Why is a headshot so important?
A headshot says so much about you and in just a few seconds.
7 seconds is all it takes to read a headshot picture, when I say read, I use the word in the manner that paintings are read, the way that we observe the world, we don’t have often have notes on a photograph. Maybe a caption as to who it is?
A headshot is a very simple image but with very complex and multi layered communication.
The second the photo is taken is only a small part of its creation, the subject has chosen to have a photograph taken, or someone has made that decision, the process then becomes a collaboration with the photographer and the subject. The choice of clothes, of backgrounds and lighting are all considered choices.
If the process is undertaken by informed subject and photographer the outcome can become a great asset to the subject. The image can inform thousands of people, many things about the subject, at its basic level, it shows what the person, looks like and hopefully in a positive manner.
The face can communicate many thousands of expressions that can be read and interpreted by the reader, based on the knowledge they have, however, the more knowledgeable the reader the more information can be understood.
Does that sound too academic, too complicated, too pretentious?
Maybe, but please bear with me.
Here is a simple headshot, the subject required a new image for his Linkedin profile it could have taken under 5 minutes to have taken it and a few minutes more of processing and delivery via email, then posted onto the platform.
Simple, there is an image of a man, but without reading what he does, and why you should connect to him, consider these factors.
1 The image quality, does the image look like it is a ‘professional’ shot or a iPhone pic shot on holiday ?
The photographic quality tells you that this was a considered portrait and implies an investment on behalf of the subject.
2 Gender, it is a primary response to view a picture and put the subject into a ‘box’. It is basic instinct, we maybe liberal and open minded about humanity, but we react to each gender in different ways, and those who are ambiguous maybe confuse our reaction, but we take note.
3 Ethnicity – without prejudice we cannot help but observe and take on board the ethnicity of the person, we take on board the type of face, hair, colour and conclude a type possibly from a location or heritage and it is certainly a major part of the initial observation .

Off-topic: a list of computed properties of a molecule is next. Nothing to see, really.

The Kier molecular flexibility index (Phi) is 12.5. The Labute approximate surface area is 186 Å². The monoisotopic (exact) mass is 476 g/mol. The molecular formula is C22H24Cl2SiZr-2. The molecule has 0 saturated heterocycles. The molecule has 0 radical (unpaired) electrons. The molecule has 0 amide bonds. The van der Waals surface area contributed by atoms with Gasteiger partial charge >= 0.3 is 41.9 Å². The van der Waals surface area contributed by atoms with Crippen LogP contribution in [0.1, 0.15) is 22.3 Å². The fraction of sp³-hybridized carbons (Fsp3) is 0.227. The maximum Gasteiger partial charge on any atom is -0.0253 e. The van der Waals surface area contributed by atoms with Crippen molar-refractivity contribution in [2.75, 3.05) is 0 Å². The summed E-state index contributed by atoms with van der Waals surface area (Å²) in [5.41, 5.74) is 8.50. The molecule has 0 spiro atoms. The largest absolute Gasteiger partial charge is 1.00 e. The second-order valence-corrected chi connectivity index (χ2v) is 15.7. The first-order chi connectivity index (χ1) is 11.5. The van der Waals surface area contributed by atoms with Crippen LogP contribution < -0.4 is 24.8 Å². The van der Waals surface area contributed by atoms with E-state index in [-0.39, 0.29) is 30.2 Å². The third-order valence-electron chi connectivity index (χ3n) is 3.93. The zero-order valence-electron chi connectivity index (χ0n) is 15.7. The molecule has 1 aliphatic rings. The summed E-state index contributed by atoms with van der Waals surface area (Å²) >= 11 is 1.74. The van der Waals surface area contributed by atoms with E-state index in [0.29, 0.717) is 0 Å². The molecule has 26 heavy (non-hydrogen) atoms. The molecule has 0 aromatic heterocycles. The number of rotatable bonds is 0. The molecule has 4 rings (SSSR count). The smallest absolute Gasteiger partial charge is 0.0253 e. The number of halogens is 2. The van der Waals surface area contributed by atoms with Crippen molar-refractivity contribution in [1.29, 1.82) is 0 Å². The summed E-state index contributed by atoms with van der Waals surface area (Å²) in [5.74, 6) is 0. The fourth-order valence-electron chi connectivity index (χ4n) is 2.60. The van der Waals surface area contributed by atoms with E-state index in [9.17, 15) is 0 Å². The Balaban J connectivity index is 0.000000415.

4 Eyes, thousands of years we have learned to look into a person’s eyes, we observe the colour shape and state, the eyes can also communicate, if the subject is instructed or has knowledge, they have ‘engaged’ with the camera, and not just stared past the camera. We view the eyes as they inform possible action and reaction, fight or flight?
We have 600 muscles in and around our face, the combinations of expressions are massive, if you are Rowan Atkinson, maybe you have even more capacity to create an expression that communicates a welcome, a scowl or just boredom, we react to that expression, a smile maybe helps us feel at ease?
6 Clothes, even with a headshot, there are clothes seen, if not the absence of clothes becomes a powerful communication as it implies the image is taken in less conventional circumstances, or it is saying something that we try to interpret.
A man with a jacket, shirt and tie, will inform the reader about the person, is he a ‘professional’ solicitor, accountant or at a certain level in a company?
A man with jacket, shirt but no tie, has as much to communicate, is he more relaxed, self employed or he is just more contemporary in his attitude to business dress.
Even if the jacket is seen a little, its cloth can be informative, is it a plain fabric, or a material that has qualities you may consider expensive or high fashion, both imply another layer of information about the wearer.
A man with an open shirt, or knitwear, could be IT, creative or wanting to communicate his ‘rebellious’ trait? A check shirt, can imply a ‘country’ gentleman, a a sports t shirt can imply a fitness enthusiast, or a sports fan.
A plain white background may inform many readers that this could be an image shot for Identity ID purposes, a light grey background maybe more neutral, but a dark or black background, may help increase or decrease the impact of the face tone.
Coloured backgrounds are seen as an additional complex layer to the image, what is the colour, does it represent a brand, is the colour significant? Is the colour appropriate for the skin tone ?
8 Colour or Black & White photography- A mono tone image, can be seen to simplify the communication, however as Black & White photographs are in the minority, the image can communicate a sense of history, gravitas or a just the communication of deliberate design, and therefore image is more considered and then becomes more complex to read.
All of these signs inform the reader and in a few seconds a strong opinion of the subject is created.
Is the person in my Tribe? Do I trust him, do I like or am I neutral towards that person.
All these observations and possible conclusions are done in under those 7 seconds.
Already a great deal is understood, or at least, received by the reader.
So when you post a headshot on a social media platform, consider what the image is saying.
The headshot is the first impression and we only have one chance to make that !
Thanks to Murray Scholefield who was the subject of this complex headshot, for his patience and humour.